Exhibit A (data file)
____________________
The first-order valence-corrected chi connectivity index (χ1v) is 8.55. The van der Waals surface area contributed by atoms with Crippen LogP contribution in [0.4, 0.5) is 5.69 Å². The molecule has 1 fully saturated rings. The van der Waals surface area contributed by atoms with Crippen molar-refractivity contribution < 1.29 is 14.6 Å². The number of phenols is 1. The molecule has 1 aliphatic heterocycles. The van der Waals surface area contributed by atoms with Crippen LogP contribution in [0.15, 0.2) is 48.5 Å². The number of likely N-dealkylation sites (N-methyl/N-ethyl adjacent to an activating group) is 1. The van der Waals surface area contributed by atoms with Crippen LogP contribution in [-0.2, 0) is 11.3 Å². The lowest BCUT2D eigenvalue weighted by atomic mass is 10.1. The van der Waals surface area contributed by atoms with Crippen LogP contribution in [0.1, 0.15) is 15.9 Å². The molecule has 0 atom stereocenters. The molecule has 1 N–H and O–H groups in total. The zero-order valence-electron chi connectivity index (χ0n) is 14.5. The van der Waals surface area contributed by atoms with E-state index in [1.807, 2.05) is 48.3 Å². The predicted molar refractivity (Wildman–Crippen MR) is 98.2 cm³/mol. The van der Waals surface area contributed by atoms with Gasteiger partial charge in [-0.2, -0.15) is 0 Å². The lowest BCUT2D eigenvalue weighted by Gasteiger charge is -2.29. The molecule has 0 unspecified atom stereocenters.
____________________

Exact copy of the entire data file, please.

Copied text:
The first-order valence-corrected chi connectivity index (χ1v) is 8.55. The van der Waals surface area contributed by atoms with Crippen LogP contribution in [0.4, 0.5) is 5.69 Å². The molecule has 1 fully saturated rings. The van der Waals surface area contributed by atoms with Crippen molar-refractivity contribution < 1.29 is 14.6 Å². The number of phenols is 1. The molecule has 1 aliphatic heterocycles. The van der Waals surface area contributed by atoms with Crippen LogP contribution in [0.15, 0.2) is 48.5 Å². The number of likely N-dealkylation sites (N-methyl/N-ethyl adjacent to an activating group) is 1. The van der Waals surface area contributed by atoms with Crippen LogP contribution in [-0.2, 0) is 11.3 Å². The lowest BCUT2D eigenvalue weighted by atomic mass is 10.1. The van der Waals surface area contributed by atoms with Crippen LogP contribution in [0.1, 0.15) is 15.9 Å². The molecule has 0 atom stereocenters. The molecule has 1 N–H and O–H groups in total. The zero-order valence-electron chi connectivity index (χ0n) is 14.5. The van der Waals surface area contributed by atoms with E-state index in [1.807, 2.05) is 48.3 Å². The predicted molar refractivity (Wildman–Crippen MR) is 98.2 cm³/mol. The van der Waals surface area contributed by atoms with Gasteiger partial charge in [-0.2, -0.15) is 0 Å². The lowest BCUT2D eigenvalue weighted by Gasteiger charge is -2.29. The molecule has 0 unspecified atom stereocenters.